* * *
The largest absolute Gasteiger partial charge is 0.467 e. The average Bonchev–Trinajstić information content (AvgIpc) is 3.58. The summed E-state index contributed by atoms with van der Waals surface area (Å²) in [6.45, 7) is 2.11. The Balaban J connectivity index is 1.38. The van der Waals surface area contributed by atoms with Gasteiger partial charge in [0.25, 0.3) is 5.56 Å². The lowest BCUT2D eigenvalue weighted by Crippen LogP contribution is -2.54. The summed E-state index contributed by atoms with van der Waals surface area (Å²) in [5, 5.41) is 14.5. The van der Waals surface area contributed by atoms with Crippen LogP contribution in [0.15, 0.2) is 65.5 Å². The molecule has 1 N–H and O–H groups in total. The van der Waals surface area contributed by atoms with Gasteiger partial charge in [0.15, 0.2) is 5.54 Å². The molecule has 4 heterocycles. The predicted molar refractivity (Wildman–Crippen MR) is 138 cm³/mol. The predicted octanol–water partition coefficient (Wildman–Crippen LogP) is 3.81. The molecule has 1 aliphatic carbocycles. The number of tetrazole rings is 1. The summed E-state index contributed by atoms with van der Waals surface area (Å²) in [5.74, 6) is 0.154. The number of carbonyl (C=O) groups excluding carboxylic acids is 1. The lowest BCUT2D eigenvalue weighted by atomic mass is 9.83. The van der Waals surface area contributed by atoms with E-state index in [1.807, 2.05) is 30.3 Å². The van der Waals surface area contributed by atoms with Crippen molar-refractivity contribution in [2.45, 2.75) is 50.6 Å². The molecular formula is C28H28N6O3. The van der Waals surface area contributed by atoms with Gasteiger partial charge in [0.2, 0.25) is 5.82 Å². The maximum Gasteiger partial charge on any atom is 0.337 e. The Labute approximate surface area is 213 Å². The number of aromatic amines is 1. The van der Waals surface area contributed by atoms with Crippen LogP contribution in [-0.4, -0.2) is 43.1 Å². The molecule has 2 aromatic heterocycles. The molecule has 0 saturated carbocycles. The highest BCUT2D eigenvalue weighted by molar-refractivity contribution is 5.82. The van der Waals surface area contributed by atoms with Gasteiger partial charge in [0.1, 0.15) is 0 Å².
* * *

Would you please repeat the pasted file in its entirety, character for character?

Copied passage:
The largest absolute Gasteiger partial charge is 0.467 e. The average Bonchev–Trinajstić information content (AvgIpc) is 3.58. The summed E-state index contributed by atoms with van der Waals surface area (Å²) in [6.45, 7) is 2.11. The Balaban J connectivity index is 1.38. The van der Waals surface area contributed by atoms with Gasteiger partial charge in [0.25, 0.3) is 5.56 Å². The lowest BCUT2D eigenvalue weighted by Crippen LogP contribution is -2.54. The summed E-state index contributed by atoms with van der Waals surface area (Å²) in [5, 5.41) is 14.5. The van der Waals surface area contributed by atoms with Crippen LogP contribution in [0.15, 0.2) is 65.5 Å². The molecule has 1 N–H and O–H groups in total. The van der Waals surface area contributed by atoms with Gasteiger partial charge in [0.15, 0.2) is 5.54 Å². The molecule has 4 heterocycles. The predicted molar refractivity (Wildman–Crippen MR) is 138 cm³/mol. The predicted octanol–water partition coefficient (Wildman–Crippen LogP) is 3.81. The molecule has 1 aliphatic carbocycles. The number of tetrazole rings is 1. The summed E-state index contributed by atoms with van der Waals surface area (Å²) in [5.74, 6) is 0.154. The number of carbonyl (C=O) groups excluding carboxylic acids is 1. The lowest BCUT2D eigenvalue weighted by atomic mass is 9.83. The van der Waals surface area contributed by atoms with E-state index in [1.807, 2.05) is 30.3 Å². The van der Waals surface area contributed by atoms with Crippen molar-refractivity contribution in [2.45, 2.75) is 50.6 Å². The molecular formula is C28H28N6O3. The van der Waals surface area contributed by atoms with Gasteiger partial charge in [0.2, 0.25) is 5.82 Å². The maximum Gasteiger partial charge on any atom is 0.337 e. The Labute approximate surface area is 213 Å². The number of aromatic amines is 1. The van der Waals surface area contributed by atoms with Crippen LogP contribution in [-0.4, -0.2) is 43.1 Å². The molecule has 2 aromatic heterocycles. The molecule has 0 saturated carbocycles. The highest BCUT2D eigenvalue weighted by molar-refractivity contribution is 5.82. The van der Waals surface area contributed by atoms with Gasteiger partial charge in [0.1, 0.15) is 0 Å².